Jean-Luc Margot (2013 Sep 28)
From the production notes
Gravity is a 2013 American 3D film co-written, co-produced, co-edited and directed by Alfonso Cuarón. The film stars Sandra Bullock and George Clooney as surviving astronauts in a damaged space shuttle.
Medical engineer Dr. Ryan Stone is on her first Space Shuttle mission accompanied by veteran astronaut Matt Kowalsky, who is commanding his final expedition. During a spacewalk, debris from a satellite crashes into the space shuttle Explorer, leaving it mostly destroyed, and stranding them in space with limited air. Without means of communication with Earth, they must cooperate to survive.
There are many things to like about the movie, including an engaging story of adversity and survival, brilliant performances by talented actors, high-quality sound and 3D imagery, and full immersion in a superb space simulator. The film makers based their story on realistic premises and clearly made an attempt to conform to many physical principles.
Realism of movie premises
- The plot is based on a space shuttle mission to repair the Hubble Space Telescope (HST) (there have been five such servicing missions).
- The plot invokes the voluntary destruction of an artificial satellite (China did this in 2007, and the USA did this in 2008).
- The destruction of the satellite generates thousands of pieces of orbital debris (the Chinese event did this).
- The risk of orbital debris colliding with spacecraft is very real (this is a significant concern actively studied by federal agencies).
Realism of movie physics
The following physical principles were honored to a large extent:
- Sound does not propagate in space.
- Drops of liquid are spherical, not teardrop-shape, in a weightless environment.
- Conservation of momentum (but see below for exceptions). When Stone and Kowalsky collide with each other, they bounce off each other with appropriate velocities.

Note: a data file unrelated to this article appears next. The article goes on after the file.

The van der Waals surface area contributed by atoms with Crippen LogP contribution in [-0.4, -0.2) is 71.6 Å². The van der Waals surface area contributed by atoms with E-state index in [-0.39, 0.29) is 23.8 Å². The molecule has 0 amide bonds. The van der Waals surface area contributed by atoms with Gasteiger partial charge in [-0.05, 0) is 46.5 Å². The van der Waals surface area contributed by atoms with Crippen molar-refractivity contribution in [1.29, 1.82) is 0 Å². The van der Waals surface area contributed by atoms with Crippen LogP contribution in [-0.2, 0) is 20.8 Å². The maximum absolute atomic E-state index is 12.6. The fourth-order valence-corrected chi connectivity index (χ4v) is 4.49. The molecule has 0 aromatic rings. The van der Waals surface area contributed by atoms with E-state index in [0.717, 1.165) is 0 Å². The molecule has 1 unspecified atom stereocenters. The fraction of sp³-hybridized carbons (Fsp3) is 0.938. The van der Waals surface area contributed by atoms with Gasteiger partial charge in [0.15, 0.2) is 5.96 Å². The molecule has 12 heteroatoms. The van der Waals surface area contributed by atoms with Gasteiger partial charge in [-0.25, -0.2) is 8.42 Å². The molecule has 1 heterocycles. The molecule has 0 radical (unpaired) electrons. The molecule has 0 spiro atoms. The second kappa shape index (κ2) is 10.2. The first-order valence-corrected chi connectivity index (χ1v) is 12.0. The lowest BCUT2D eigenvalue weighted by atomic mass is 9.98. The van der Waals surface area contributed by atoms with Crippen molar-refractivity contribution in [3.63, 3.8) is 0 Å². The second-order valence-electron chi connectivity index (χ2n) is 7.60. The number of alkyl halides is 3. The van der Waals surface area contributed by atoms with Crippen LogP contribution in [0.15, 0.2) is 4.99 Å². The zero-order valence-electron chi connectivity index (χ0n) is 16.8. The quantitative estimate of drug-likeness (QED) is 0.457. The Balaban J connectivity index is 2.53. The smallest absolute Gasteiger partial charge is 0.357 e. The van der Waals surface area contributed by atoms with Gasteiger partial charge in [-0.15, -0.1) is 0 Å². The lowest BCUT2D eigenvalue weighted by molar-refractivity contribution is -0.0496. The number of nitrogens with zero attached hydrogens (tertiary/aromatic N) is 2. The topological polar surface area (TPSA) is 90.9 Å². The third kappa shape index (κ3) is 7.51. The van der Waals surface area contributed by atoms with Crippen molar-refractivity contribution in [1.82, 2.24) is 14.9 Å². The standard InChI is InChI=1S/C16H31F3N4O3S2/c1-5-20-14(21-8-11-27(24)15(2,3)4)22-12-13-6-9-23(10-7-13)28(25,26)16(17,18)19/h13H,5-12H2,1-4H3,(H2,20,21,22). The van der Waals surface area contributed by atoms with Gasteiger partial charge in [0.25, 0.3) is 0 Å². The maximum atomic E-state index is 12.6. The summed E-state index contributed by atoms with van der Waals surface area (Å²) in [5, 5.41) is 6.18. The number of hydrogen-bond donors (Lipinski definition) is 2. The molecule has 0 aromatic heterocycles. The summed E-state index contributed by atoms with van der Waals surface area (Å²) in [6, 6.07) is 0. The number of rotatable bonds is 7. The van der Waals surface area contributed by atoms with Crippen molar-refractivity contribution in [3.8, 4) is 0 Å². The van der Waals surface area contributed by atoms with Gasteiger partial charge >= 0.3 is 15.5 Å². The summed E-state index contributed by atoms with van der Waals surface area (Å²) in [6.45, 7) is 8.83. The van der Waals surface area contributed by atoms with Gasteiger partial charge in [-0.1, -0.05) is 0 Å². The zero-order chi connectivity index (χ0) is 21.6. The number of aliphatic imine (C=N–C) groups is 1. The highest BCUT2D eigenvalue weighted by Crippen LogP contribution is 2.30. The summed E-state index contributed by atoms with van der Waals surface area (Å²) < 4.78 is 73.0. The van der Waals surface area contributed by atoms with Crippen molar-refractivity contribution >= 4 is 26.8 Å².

- Lighting that obeys the laws of optics (reflection/refraction/absorption).
- Appropriate orbital period (~90 min) for orbital height (~560 km) of Hubble Space Telescope.
- Realism of oceans/landmasses.
There are some minor inaccuracies in the movie:
- Tools for space instrumentation are very carefully calibrated to provide the correct amount of torque. An astronaut would not screw parts together with her bare hands.
- Electronics are sensitive to radiation and would normally be carefully protected in a chassis, not exposed to the space environment.
- The movie places the space shuttle, the HST, and the International Space Station (ISS) in an orbit at 600 km above the surface of the Earth. While that is approximately correct for the HST, the ISS orbits at a height of 370 km above the surface of the Earth.
There are some instances in which the movie exaggerates or departs from reality, but that is probably needed at some level to sustain the narrative:
- Many of the maneuvers during space walks are executed much too fast (approaches would purposefully be very gentle in reality).
- Communication blackouts were much more severe and extended than they would be in reality.
- The diffusion of the cloud of orbital debris was much more rapid than it would be in reality (it would take weeks, months, or years, depending on the mass-to-area ratio and altitude of the debris).
- Collision scenes have much more devastating consequences in the movie than would be expected from the impact of pieces of orbital debris.
Perhaps the most unrealistic scene in the movie occurs when the space shuttle starts to roll rapidly as a result of a collision with orbital debris. It would take the entire (undestroyed) satellite (about 1,000 kg) to hit the wing of the shuttle at the most favorable location (the tip) with a relative velocity of about 1 km/s to produce that much rotation (assuming that the shuttle remained structurally intact after that impact, which is in itself rather unlikely). Any piece of debris would be much lighter and would travel at much smaller relative velocity, so the effect on the shuttle would be nowhere near what is portrayed in the movie. It would puncture the structure for sure, but it would not dramatically affect the spin state of the shuttle.
There are a few inaccuracies and exaggerations in "Gravity", but the movie premises are sound and many physical principles are honored, which greatly enhances the quality of the movie experience. I highly recommend the movie. Short of watching actual astronaut footage, this is as close to space as you are likely to get in the next few years. It may even prompt you to investigate the promise of space tourism.
The above thoughts were condensed into a 2-minute CNN video.
Dept. of Earth, Planetary, and Space Sciences
Dept. of Physics and Astronomy
University of California, Los Angeles
595 Charles Young Drive East
5642 Geology Building
Los Angeles, CA 90095
310 206 8345